Hi Harvey. I have a question about overall plot structure and pacing of the action.
Ande Waggener's "Story Staircase" (in Novel Writing Made Easy) resembles your plot diagram in some ways. She gives page targets for a three act plot in an 80,000 word, 320 page novel, where Act 1 contains the first 25% of the text, Act 2 50%, and Act 3 the remaining 25%.
Randy Ingermanson ("the Snowflake Guy") in Fiction Writing for Dummies, also divides plot into three acts, with 3 disasters placed at the 25, 50, and 75-percent of text markers. The first disaster ends Act 1; the third disaster ends Act 2, and the second disaster props up "the sagging middle" of Act 2. He compares it to an American football game that is divided into four 15-minute quarters. Act 2 takes up the middle half (2nd and 3rd quarters) of the plot with a disaster in the middle (50% of text) and end of Act 2 (75% of text). He concedes that a novel might have four or five disasters, but the last one sends the plot into "the final quarter" where everything needs to be wrapped up.
My novel has three acts and three disasters, but does not fit the 25-50-75% pattern. My question is, do I need to revise my novel to get my disasters moved up to the 25-50-75-percent plot points?"
- George F. Montgomery, Waterford, MI
Good question, George. You are quite right - in my material on plot structure, I deliberately do not talk about percentages or number of pages. That is quite deliberate.
The reason I haven't talked about certain events in a novel needing to occur after a specific number of pages or a specific percentage of text is that it is totally artificial in my opinion. (I have total respect for the writers you have mentioned, but disagree with them on turning creative writing into a numbers game.)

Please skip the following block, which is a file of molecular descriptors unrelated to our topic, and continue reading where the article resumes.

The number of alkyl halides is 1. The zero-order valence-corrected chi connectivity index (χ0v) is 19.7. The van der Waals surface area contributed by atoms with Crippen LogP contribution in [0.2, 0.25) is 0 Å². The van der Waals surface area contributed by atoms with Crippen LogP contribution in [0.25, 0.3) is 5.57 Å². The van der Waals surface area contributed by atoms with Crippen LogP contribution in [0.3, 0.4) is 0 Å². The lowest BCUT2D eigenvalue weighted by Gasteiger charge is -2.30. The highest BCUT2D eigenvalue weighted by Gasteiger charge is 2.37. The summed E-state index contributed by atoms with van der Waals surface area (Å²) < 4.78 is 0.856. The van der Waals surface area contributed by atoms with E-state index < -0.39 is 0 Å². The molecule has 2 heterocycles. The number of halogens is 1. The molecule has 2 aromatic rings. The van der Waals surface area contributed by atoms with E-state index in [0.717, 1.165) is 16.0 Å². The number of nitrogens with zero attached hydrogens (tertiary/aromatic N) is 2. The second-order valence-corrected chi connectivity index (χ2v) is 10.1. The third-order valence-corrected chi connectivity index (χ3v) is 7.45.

Actually, the film industry is worse than the novel writing industry in this regard. In some books on writing screenplays, authors actually say things like: "such-and-such must happen on page 32". Says who?!
It reduces the writing of fiction to a formula. Of course, all fiction is formulaic to an extent, in that it all follows a very similar three act structure. But to be so specific as to say that something must happen at the 25% mark, the 50% mark, and so on, is totally wrong in my opinion.
Yes, novels share a lot in common, but they should all be individual, too, because that is what makes them interesting and worthwhile and not all clones of each other.
All writers must follow the "rules" of how to plot a novel to an extent, because this ensures that a story is gripping and keeps the readers turning the pages. But their instincts must play a large part in the process, too. For example, if it feels right that the opening act of your novel accounts for 15% or 35% of the text, it probably is right.
It is the decisions you make that bend or break the rules that make your novel unique. (But you have to be a master of the rules first - and you can do that by reading the comprehensive section on plot right here on this site.